Because Ralph Bakshi was a pioneer in adult-oriented feature-length American animation, he made his own rules for what these kinds of movies should be. This sometimes worked to his detriment, in that even Bakshi’s best films tend to be a hodgepodge of brilliant ideas and crude missteps. Hey Good Lookin’ is one of Bakshi’s best, and it’s far from a smooth ride, partly because of how it came to be. Bakshi finished his first version of this ’50s period piece in the mid-’70s, following the midnight-movie successes of his controversial Fritz The Cat, Heavy Traffic, and Coonskin, and he reportedly meant Hey Good Lookin’ to be a hybrid of animation and live action, with only the lead characters depicted as cartoons. But the studio, Warner Bros., rejected the picture, and Bakshi subsequently moved away from outrageous satires and toward grown-up fantasy stories, while working periodically to “fix” Hey Good Lookin’.
When the film was finally released in 1982, it had been transformed into a fully animated feature—save for a few scenes where the characters are drawn over live-action footage of New York street life—and its retro-rock soundtrack had been replaced by a more ’80s version of the ’50s. The compromises don’t always suit Hey Good Lookin’: The slick music clashes badly with the material’s grubby tone, and the plot plays out as a kind of “Bakshi’s Greatest Hits,” mixing sharp social observations with broad ethnic stereotypes and trippy setpieces. In his heyday, Bakshi was a world-class provocateur, but his more out-there moments are often head-scratchers that play best after the fact, when described to the incredulous. (As in: “Hey, there’s a scene in Hey Good Lookin’ where a three-testicled dude jumps around on a giant pair of breasts.”)
But the essence of what Bakshi intended with Hey Good Lookin’ survives, and constitutes the majority of what the finished product actually is. Always meant as an anti-nostalgic sketch of racial conflict and clumsy mating rituals in 1950s Brooklyn, Hey Good Lookin’ remains loveably scuzzy, even when the characters are hurling vile epithets at each other on the way to a rumble. Never one to romanticize the past, Bakshi conjures up an ugly New York populated by thugs and racists; even in his occasional flights of animated fancy, Bakshi gets a lot of the rhythm and flavor of real life into this cartoon.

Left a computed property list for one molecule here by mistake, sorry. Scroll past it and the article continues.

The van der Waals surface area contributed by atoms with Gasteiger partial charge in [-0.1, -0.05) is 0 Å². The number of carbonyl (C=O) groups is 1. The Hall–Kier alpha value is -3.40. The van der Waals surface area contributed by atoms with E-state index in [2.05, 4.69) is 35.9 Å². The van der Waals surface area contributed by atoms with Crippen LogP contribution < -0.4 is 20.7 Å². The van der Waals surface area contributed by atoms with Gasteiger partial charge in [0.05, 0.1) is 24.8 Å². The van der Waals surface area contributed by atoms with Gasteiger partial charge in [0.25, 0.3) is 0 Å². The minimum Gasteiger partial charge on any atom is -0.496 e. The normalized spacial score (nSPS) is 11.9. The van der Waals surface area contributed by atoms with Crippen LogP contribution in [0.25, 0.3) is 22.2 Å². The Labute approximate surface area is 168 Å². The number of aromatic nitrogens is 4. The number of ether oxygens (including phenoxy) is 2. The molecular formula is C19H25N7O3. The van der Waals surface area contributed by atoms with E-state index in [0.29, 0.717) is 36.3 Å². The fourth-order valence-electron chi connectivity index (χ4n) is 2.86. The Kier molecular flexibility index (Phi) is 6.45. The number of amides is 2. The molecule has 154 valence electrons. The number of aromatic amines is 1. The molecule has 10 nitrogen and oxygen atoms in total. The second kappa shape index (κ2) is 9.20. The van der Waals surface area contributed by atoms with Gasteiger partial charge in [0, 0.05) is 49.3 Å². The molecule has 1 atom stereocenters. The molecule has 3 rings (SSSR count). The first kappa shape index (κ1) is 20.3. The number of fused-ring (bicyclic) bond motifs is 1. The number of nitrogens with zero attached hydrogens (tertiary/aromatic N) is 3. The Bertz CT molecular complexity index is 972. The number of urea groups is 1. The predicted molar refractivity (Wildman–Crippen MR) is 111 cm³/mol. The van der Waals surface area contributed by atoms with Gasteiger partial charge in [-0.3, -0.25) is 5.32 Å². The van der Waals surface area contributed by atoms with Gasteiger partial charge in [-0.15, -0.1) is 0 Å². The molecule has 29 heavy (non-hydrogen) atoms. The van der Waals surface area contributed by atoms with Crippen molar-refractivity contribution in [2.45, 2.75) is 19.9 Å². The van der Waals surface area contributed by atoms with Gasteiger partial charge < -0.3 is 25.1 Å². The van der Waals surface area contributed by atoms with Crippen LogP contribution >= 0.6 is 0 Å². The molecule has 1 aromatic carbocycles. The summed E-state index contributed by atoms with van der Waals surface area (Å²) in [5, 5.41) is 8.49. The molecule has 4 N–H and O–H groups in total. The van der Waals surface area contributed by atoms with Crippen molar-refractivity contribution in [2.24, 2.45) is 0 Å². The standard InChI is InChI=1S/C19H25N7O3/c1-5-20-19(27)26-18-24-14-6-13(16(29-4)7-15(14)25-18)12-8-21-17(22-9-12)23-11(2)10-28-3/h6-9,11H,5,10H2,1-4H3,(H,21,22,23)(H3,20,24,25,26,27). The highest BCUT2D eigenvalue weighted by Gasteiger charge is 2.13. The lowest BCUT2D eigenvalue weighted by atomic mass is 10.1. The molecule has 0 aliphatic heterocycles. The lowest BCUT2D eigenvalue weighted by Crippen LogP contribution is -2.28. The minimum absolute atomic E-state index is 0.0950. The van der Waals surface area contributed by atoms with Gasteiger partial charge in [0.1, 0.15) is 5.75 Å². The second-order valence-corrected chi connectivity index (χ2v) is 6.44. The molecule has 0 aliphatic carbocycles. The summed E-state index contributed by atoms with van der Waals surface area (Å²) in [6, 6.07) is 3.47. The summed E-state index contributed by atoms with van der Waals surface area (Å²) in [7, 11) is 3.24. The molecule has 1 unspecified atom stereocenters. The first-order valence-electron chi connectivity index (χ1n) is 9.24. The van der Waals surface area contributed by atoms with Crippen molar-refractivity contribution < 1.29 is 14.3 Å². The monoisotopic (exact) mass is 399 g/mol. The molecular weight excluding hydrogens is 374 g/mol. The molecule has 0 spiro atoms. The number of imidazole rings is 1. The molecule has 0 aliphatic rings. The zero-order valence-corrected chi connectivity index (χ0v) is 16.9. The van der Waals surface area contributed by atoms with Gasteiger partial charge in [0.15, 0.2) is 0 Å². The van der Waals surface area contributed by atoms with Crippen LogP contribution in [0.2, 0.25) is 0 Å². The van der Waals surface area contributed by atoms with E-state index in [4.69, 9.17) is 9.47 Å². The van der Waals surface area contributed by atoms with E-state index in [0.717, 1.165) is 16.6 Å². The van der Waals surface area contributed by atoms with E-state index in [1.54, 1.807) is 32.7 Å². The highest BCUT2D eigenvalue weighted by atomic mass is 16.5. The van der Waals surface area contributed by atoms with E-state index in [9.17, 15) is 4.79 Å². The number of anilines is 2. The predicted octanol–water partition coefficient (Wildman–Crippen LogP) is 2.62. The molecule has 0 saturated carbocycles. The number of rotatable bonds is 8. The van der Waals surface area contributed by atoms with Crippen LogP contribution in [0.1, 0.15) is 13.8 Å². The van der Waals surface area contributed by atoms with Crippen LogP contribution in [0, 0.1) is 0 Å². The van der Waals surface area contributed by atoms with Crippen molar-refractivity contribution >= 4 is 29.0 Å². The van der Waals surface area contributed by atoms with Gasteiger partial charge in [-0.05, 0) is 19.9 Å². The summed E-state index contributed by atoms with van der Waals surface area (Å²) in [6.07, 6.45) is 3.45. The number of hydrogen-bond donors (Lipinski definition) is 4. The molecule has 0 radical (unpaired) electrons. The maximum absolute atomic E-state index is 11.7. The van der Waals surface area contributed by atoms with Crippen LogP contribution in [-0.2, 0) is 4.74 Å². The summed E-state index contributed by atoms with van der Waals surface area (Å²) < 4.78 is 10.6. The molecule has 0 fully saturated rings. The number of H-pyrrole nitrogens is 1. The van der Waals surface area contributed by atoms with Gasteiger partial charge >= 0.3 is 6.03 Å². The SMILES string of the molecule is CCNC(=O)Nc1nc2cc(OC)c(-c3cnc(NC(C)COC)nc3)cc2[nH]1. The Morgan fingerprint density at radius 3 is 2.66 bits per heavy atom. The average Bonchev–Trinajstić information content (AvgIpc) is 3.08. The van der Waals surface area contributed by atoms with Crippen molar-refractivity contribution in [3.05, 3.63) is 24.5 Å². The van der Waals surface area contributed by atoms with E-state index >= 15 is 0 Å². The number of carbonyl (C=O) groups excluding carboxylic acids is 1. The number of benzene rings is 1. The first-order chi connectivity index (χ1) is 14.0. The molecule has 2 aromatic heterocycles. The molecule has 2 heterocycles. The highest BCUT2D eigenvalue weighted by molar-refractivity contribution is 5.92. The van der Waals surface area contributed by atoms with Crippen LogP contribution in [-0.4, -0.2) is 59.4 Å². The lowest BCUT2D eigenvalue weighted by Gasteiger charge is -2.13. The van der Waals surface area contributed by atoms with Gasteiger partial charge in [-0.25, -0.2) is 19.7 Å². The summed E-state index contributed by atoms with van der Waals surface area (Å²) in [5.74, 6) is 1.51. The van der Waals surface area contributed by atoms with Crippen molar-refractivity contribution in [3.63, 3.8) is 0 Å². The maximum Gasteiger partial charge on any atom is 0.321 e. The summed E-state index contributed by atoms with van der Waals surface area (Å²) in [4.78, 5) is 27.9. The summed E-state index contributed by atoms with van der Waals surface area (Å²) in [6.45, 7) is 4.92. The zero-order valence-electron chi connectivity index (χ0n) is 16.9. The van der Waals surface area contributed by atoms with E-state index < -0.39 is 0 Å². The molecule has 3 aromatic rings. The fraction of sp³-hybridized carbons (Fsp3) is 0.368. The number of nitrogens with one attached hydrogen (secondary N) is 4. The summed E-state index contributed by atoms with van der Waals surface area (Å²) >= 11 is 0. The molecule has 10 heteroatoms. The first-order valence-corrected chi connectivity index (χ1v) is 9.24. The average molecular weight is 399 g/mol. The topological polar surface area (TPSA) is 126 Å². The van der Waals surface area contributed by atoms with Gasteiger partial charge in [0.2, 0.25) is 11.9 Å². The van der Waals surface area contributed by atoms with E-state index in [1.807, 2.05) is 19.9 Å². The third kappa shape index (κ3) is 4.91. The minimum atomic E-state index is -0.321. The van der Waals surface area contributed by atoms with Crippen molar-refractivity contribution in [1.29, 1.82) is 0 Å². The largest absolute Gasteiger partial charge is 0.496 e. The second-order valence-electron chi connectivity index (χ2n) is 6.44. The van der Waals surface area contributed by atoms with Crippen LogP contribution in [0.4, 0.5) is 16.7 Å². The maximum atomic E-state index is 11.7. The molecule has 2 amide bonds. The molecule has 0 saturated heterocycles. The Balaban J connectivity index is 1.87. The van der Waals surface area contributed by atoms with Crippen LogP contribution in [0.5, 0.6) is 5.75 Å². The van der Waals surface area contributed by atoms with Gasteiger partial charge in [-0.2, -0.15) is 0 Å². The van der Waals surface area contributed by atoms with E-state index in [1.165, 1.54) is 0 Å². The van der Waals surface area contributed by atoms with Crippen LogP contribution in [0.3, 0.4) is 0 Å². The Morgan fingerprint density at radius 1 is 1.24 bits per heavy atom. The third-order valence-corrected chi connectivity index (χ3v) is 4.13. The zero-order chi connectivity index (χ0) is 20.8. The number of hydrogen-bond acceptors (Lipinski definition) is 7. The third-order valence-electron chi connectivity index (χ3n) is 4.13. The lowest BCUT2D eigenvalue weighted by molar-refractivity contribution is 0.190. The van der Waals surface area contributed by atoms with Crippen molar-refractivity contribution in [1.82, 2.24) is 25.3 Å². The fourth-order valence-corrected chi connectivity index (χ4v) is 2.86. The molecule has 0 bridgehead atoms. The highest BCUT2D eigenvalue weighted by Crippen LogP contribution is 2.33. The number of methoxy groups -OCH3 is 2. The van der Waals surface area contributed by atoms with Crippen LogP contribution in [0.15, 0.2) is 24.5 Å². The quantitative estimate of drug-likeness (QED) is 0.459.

Much of the credit for that is due to top-notch character actors Richard Romanus and David Proval, whose voice work as the film’s two greaser heroes was largely improvised, giving their scenes together the feel of a John Cassavetes or Martin Scorsese movie. The guys sound natural and funny whether they’re talking about girls or standing up for the honor of their gang—or even when Romanus’ would-be lothario tries to put the moves on a hooker by sidling up to her at a bar and boasting, “I’m assuming my Alan Ladd position.” It’s been argued, persuasively, that Bakshi’s career-long attempts to skewer racist and sexist attitudes are themselves just as racist and sexist. But context matters, and any movie that opens with a talking heap of garbage shouting, “Fuck this city!” is a movie with a point of view—one that’s top-to-bottom corrosive, not meant to skewer any one group. The unruliness of Hey Good Lookin’ is essential to what Bakshi was trying to do with his medium: to present a personal vision of the world, warts and more warts.
Key features: None, as is common with Warner Archive’s MOD discs; but it still would’ve been nice to have seen some the footage from the earlier version from the film, if not the complete original cut.